Building a Firefox OS App for my favorite Internet radio station

I recently created a Firefox OS app for my favourite radio station — radio paradise. It was a lot of fun making this app, so I thought it would be good to share some notes about how I built it.

The audio tag

It started by implementing the main functionality of the app, playing an ogg stream I got from the Internet radio station, using the HTML5 audio element

<pre lang="xml">
<audio src="" controls preload></audio>

That was easy! At this point our app is completely functional. If you don’t believe me, checkout this jsfiddle. But please continue reading, since there will be a few more sweet features added. In fact, checkout the short video below to see how it will turn out.

Because this content belongs to radio paradise, before implementing the app, I contacted them to ask for their permission to make a Firefox OS app for their radio station; they responded:

Thanks. We’d be happy to have you do that. Our existing web player is html5-based. That might be a place to start. Firefox should have native support for our Ogg Vorbis streams.

I couldn’t have asked for a more encouraging response, and that was enough to set things in motion.

Features of the app

I wanted the app to be very minimal and simple — both in terms of user experience and the code backing it. Here is a list of the features I decided to include:

  • A single, easy to access, button to play and pause the music
  • Artist name, song title and album cover for the current song playing should fill up the interface
  • Setting option to select song quality (for situation when bandwidth is not enough to handle highest quality)
  • Setting option to start app with music playing or paused
  • Continue playing even when the app is sent to the background
  • Keep the screen on when the app is running in the forground

Instead of using the HTML tag, I decided to create the audio element and configure it in JavaScript. Then I hooked up an event listener for a button to play or stop music.

<pre lang="javascript">
var btn = document.getElementById('play-btn');
var state = 'stop';
btn.addEventListener('click', stop_play);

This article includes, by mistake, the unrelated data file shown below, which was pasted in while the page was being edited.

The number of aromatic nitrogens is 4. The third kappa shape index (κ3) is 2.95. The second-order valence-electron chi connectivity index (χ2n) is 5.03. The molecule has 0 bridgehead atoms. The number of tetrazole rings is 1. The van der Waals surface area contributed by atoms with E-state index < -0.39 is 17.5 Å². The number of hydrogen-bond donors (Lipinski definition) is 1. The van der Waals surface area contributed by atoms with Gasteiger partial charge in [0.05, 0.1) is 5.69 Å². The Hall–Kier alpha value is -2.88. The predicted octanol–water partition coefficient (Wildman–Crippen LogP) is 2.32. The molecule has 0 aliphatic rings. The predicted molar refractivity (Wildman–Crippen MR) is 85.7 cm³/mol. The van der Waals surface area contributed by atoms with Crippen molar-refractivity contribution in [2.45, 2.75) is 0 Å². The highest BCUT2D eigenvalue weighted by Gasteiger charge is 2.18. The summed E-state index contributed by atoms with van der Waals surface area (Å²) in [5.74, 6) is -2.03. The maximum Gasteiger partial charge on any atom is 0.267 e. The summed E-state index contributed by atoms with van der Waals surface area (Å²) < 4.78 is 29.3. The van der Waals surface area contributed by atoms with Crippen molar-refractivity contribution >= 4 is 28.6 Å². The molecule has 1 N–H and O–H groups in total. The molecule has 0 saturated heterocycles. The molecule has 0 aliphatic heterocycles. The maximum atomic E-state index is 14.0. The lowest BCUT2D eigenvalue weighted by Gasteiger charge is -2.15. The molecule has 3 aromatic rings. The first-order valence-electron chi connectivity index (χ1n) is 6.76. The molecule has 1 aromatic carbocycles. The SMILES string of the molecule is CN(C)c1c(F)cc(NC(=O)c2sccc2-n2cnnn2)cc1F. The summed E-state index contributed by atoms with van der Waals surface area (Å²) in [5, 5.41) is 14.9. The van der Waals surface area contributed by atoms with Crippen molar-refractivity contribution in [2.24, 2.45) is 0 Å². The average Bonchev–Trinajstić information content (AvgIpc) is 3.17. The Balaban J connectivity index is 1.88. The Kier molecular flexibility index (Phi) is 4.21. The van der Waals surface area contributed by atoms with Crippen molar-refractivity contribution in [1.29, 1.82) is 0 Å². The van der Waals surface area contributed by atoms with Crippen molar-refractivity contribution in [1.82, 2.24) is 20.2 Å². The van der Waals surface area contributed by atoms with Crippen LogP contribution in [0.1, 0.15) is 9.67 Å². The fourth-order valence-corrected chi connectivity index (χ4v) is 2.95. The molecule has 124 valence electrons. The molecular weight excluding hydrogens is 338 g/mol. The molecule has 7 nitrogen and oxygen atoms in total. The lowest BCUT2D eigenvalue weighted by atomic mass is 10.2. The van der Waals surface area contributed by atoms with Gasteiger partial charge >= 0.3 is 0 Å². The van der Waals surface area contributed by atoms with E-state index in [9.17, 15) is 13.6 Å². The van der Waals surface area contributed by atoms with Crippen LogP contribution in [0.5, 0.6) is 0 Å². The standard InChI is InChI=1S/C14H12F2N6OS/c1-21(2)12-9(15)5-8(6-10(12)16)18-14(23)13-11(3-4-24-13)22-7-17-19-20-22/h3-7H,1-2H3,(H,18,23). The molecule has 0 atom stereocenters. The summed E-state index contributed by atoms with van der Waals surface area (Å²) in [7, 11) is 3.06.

// create an audio element that can be played in the background
var audio = new Audio();
audio.preload = 'auto';
audio.mozAudioChannelType = 'content';

function play() {;
state = 'playing';

function stop() {
state = 'stop';

// toggle between play and stop state
function stop_play() {
(state == 'stop') ? play() : stop();

Accessing current song information

The first challenge I faced was accessing the current song information. Normally we should not need any special privilege to access third party API’s as long as they provide correct header information. However, the link radio paradise provided me for getting the current song information did not allow for cross origin access. Luckily FirefoxOS has a special power reserved for this kind of situation — systemXHR comes to the rescue.

<pre lang="javascript">
function get_current_songinfo() {
var cache_killer = Math.floor(Math.random() * 10000);
var playlist_url =
'' +
var song_info = document.getElementById('song-info-holder');
var crossxhr = new XMLHttpRequest({mozSystem: true});
crossxhr.onload = function() {
var infoArray = crossxhr.responseText.split('|');
song_info.innerHTML = infoArray[1];
next_song = setInterval(get_current_songinfo, infoArray[0]);
crossxhr.onerror = function() {
console.log('Error getting current song info', crossxhr);
nex_song = setInterval(get_current_singinfo, 200000);
};'GET', playlist_url);

This meant that the app would have to be privileged and thus packaged. I normally would try to keep my apps hosted, because that is very natural for a web app and has several benefits including the added bonus of being accessible to search engines. However, in cases such as this we have no other option but to package the app and give it the special privileges it needs.